The Structure of the Violin
The structure of the strings
The violin has four strings
From high to low, the strings on the violin are E, A, D, and G. They are made from a variety of materials including catgut (sheep intestine), nylon, and steel.
The tuning pegs are used for tuning
The neck is carved from a single piece of wood, and the part at the end that appears to wind in on itself is called the "scroll." The strings are attached to the tuning pegs, which are fitted inside narrowly carved holes, and held in place by friction.
Only the high E string has an adjuster so that it can be easily tuned, while the others rely on the tuning pegs for tuning, which might take some getting used to.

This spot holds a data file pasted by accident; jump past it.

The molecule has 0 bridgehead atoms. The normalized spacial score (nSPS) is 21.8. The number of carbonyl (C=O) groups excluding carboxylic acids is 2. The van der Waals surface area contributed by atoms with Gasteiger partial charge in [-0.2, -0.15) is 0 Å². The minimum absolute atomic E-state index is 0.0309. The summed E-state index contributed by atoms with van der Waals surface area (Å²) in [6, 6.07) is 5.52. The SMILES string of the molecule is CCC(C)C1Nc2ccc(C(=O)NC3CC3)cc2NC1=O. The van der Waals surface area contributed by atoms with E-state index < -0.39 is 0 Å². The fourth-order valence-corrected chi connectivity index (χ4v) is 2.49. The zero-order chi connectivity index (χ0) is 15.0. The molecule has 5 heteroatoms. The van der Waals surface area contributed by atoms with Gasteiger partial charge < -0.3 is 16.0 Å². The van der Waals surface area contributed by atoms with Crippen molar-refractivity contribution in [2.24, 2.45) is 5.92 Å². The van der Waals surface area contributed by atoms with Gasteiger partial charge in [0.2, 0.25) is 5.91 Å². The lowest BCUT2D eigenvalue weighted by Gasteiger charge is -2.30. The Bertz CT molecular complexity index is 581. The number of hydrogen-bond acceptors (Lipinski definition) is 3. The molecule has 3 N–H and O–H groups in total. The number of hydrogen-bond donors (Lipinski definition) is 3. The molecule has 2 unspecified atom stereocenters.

Recently, some violins come with four adjusters built into the tailpiece, so this is another option to consider.
Musical Instrument Guide : Violin Contents
How to Play
How the Instrument is Made
Choosing an Instrument
Care and Maintenance
- The f-hole used to be a C-hole or S-hole
- Why the f-hole?
- Violinists must bow to the horse
- Steel strings or gut strings? That is the question
- Is the chinrest the unsung hero of the violin?
- Most violin varnishes are also medicines
- Violin masterpieces: Solos I
- Violin masterpieces: Solos II
- Violin masterpieces: Solos III
- Violin masterpieces: Concertos I
- Violin masterpieces: Concertos II
- Viola masterpieces: Chamber music
- Viola masterpieces: Concertos
- Cello masterpieces: Concertos I
- Cello masterpieces: Concertos II
- Cello masterpieces: Solos
- Contrabass masterpieces: Concertos
- Contrabass masterpieces: Chamber music
- Orchestral masterpieces featuring the contrabass
- What do you call the part on the bow that you hold?